[0028] Electrode 8 may form a substantially cylindrical ring of conductive material that extends about an exterior wall of lead 2. For example, an electrode 8 may extend the entire 360 degrees about lead 2 or some lesser extent. In some embodiments, lead 2 may be tubular but not necessarily cylindrical. For example, electrode 8 and lead 2 may have alternative cross sections, e.g., square, rectangular, hexagonal, oval or the like. Electrode 8 may be coupled to an internal conductor that extends along the length of lead 2.

[0029] Implantable medical device 1 may comprise any device that incorporates one or more implantable leads. For example, implantable medical device 1 may take the form of an implantable brain stimulation device, an implantable muscular stimulation device, a cardiac pacemaker, cardioverter or defibrillator, or the like. In some embodiments, control unit housing 4 may be external (not implanted), with lead 2 forming an implantable portion of the device. In other embodiments, control unit housing 4 and lead 2 are both implanted within a patient.

[0030]FIG. 2 is a perspective view of lead 2 implanted within a patient as a deep brain stimulation lead. In the example of FIG. 2, control unit housing 4 (FIG. 1) may house circuitry that stimulates the brain according to deep brain stimulation techniques known in the art. Lead 2 illustrated in FIG. 2 may include various tissue fixation structures outlined in greater detail below to improve fixation to of lead 2 to brain tissue.

[0031]FIG. 3 is a cross sectional view of a heart 12 having lead 2 implanted within the interventricular septum 15. In the example of FIG. 3, control unit housing 4 (FIG. 1) may comprise circuitry that performs various cardiac sensing and pacing functions. Various details of an exemplary embodiment of implantable medical device 1 are provided below specifically for an implantable medical device in the form an implantable cardiac pacemaker. The invention, however, is not necessarily limited to use with cardiac pacemakers, but can be readily implemented as part of any of a wide variety of implantable medical devices.

[0032] In the cardiac pacemaker example, the pacemaker may comprise any number of pacing and sensing leads 2 (one lead shown) attached to a connector module of a hermetically sealed housing (like that shown in FIG. 1) and implanted within a human or mammalian patient. In that case, the pacing and sensing leads 2 sense electrical signals attendant to the depolarization and repolarization of the heart 12, and further provide pacing pulses for causing depolarization of cardiac tissue in the vicinity of the distal ends thereof. Pacing and sensing lead 2 may have unipolar or bipolar electrodes disposed thereon, as is well known in the art. Examples of a pacemaker include implantable cardiac pacemakers disclosed in U.S. Pat. No. 5,158,078 to Bennett et al., U.S. Pat. No. 5,312,453 to Shelton et al., or U.S. Pat. No. 5,144,949 to Olson, all hereby incorporated by reference herein, each in its respective entirety.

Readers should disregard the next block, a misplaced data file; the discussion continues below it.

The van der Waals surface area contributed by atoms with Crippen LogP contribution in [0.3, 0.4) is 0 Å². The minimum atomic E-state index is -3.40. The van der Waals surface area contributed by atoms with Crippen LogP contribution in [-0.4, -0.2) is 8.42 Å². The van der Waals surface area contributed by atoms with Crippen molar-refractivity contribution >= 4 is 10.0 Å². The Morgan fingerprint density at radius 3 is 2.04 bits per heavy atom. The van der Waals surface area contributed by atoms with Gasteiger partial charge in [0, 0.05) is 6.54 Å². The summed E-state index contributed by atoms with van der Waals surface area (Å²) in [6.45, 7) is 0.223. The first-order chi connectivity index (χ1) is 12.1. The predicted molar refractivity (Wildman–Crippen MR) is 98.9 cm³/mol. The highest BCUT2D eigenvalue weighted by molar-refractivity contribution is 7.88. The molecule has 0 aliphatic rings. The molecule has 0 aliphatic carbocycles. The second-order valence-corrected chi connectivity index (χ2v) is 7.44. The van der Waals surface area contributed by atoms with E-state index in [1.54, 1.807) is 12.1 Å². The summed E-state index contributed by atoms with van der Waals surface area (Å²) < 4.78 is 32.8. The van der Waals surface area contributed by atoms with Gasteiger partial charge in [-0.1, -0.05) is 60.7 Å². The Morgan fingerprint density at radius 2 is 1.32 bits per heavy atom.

[0033] In particular, pace/sense electrode 8 senses electrical signals attendant to the depolarization and repolarization of the left ventricle 13 heart 12. The electrical signals are conducted to a pacemaker control unit within the hermetically sealed housing via lead 2. Pace/sense electrode 8 may also deliver pacing pulses for causing depolarization of cardiac tissue in the vicinity of left ventricle 13. The pacing pulses are generated by the pacemaker and are transmitted to pace/sense electrode 8 via lead 2.

[0034] A number of embodiments of lead 2 are outlined in greater detail below. In particular, lead 2 includes tissue fixation structures 5 that improve fibrous cell growth around lead 2, to thereby secure lead 2 in a fixed position within interventricular septum 15. Thus, tissue fixation structures 5 facilitate the ability to fixedly position electrode 8 in close proximity to left ventricle 13. For example, lead 2 can be secured within interventricular septum 15 by cell tissue growth around tissue fixation structures 5, and may be later removed from interventricular septum 15 without causing substantial tissue mutilation to interventricular septum 15. In particular, the removal of the lead may still cause some tissue mutilation, but the mutilation caused should be significantly less than mutilation caused by the removal of more aggressive designs such as screw-in lead or fish hook lead designs.

[0035] Typically a lead is removed by one of a variety of different methods. In one example, constant steady pulling on lead over a period of time (minutes, hours, or even a day or more) with a weight or a pulley attached to the proximal part of the lead until the lead tip lets loose. Another method to remove a lead involves placing a locking stylet in the internal lumen of the lead and advancing the locking stylet as deep as possible, preferably bottoming against the distal electrode tip. Then the locking mechanism can be activated whereby the locking stylet is locked against the electrode tip or distal most portion of the conductor coil. The locking stylet can then be pulled such that the pull force is directed to the tip of the lead and consequently directly to the area of tissue fixation.